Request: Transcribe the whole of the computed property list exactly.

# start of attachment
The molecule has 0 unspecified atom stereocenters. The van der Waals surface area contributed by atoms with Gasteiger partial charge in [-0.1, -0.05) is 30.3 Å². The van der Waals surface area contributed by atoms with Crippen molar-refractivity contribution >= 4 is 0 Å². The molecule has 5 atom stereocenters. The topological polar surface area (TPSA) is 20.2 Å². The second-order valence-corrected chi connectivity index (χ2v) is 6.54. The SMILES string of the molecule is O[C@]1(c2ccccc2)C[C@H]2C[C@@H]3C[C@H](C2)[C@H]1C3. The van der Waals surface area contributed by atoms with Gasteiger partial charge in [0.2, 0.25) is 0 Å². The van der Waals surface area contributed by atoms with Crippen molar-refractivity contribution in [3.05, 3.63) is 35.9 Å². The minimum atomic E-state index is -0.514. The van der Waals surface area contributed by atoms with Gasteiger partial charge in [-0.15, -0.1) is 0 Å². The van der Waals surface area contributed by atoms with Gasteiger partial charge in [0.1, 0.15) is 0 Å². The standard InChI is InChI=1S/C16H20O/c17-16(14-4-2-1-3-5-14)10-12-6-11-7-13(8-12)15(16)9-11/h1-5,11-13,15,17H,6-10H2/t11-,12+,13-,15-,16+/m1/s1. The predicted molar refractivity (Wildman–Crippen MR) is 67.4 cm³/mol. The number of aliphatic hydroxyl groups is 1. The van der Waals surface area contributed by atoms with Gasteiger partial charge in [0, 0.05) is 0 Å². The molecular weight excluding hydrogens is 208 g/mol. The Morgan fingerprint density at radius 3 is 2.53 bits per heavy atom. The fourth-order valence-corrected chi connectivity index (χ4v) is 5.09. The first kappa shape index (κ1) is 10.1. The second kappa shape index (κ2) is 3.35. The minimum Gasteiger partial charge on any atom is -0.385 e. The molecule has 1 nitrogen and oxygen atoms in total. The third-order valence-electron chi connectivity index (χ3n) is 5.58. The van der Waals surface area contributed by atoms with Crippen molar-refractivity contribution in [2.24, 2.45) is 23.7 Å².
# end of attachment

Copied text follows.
The molecule has 0 unspecified atom stereocenters. The van der Waals surface area contributed by atoms with Gasteiger partial charge in [-0.1, -0.05) is 30.3 Å². The van der Waals surface area contributed by atoms with Crippen molar-refractivity contribution >= 4 is 0 Å². The molecule has 5 atom stereocenters. The topological polar surface area (TPSA) is 20.2 Å². The second-order valence-corrected chi connectivity index (χ2v) is 6.54. The SMILES string of the molecule is O[C@]1(c2ccccc2)C[C@H]2C[C@@H]3C[C@H](C2)[C@H]1C3. The van der Waals surface area contributed by atoms with Gasteiger partial charge in [0.2, 0.25) is 0 Å². The van der Waals surface area contributed by atoms with Crippen molar-refractivity contribution in [3.05, 3.63) is 35.9 Å². The minimum atomic E-state index is -0.514. The van der Waals surface area contributed by atoms with Gasteiger partial charge in [-0.15, -0.1) is 0 Å². The van der Waals surface area contributed by atoms with Gasteiger partial charge in [0.1, 0.15) is 0 Å². The standard InChI is InChI=1S/C16H20O/c17-16(14-4-2-1-3-5-14)10-12-6-11-7-13(8-12)15(16)9-11/h1-5,11-13,15,17H,6-10H2/t11-,12+,13-,15-,16+/m1/s1. The predicted molar refractivity (Wildman–Crippen MR) is 67.4 cm³/mol. The number of aliphatic hydroxyl groups is 1. The van der Waals surface area contributed by atoms with Gasteiger partial charge in [0, 0.05) is 0 Å². The molecular weight excluding hydrogens is 208 g/mol. The Morgan fingerprint density at radius 3 is 2.53 bits per heavy atom. The fourth-order valence-corrected chi connectivity index (χ4v) is 5.09. The first kappa shape index (κ1) is 10.1. The second kappa shape index (κ2) is 3.35. The minimum Gasteiger partial charge on any atom is -0.385 e. The molecule has 1 nitrogen and oxygen atoms in total. The third-order valence-electron chi connectivity index (χ3n) is 5.58. The van der Waals surface area contributed by atoms with Crippen molar-refractivity contribution in [2.24, 2.45) is 23.7 Å².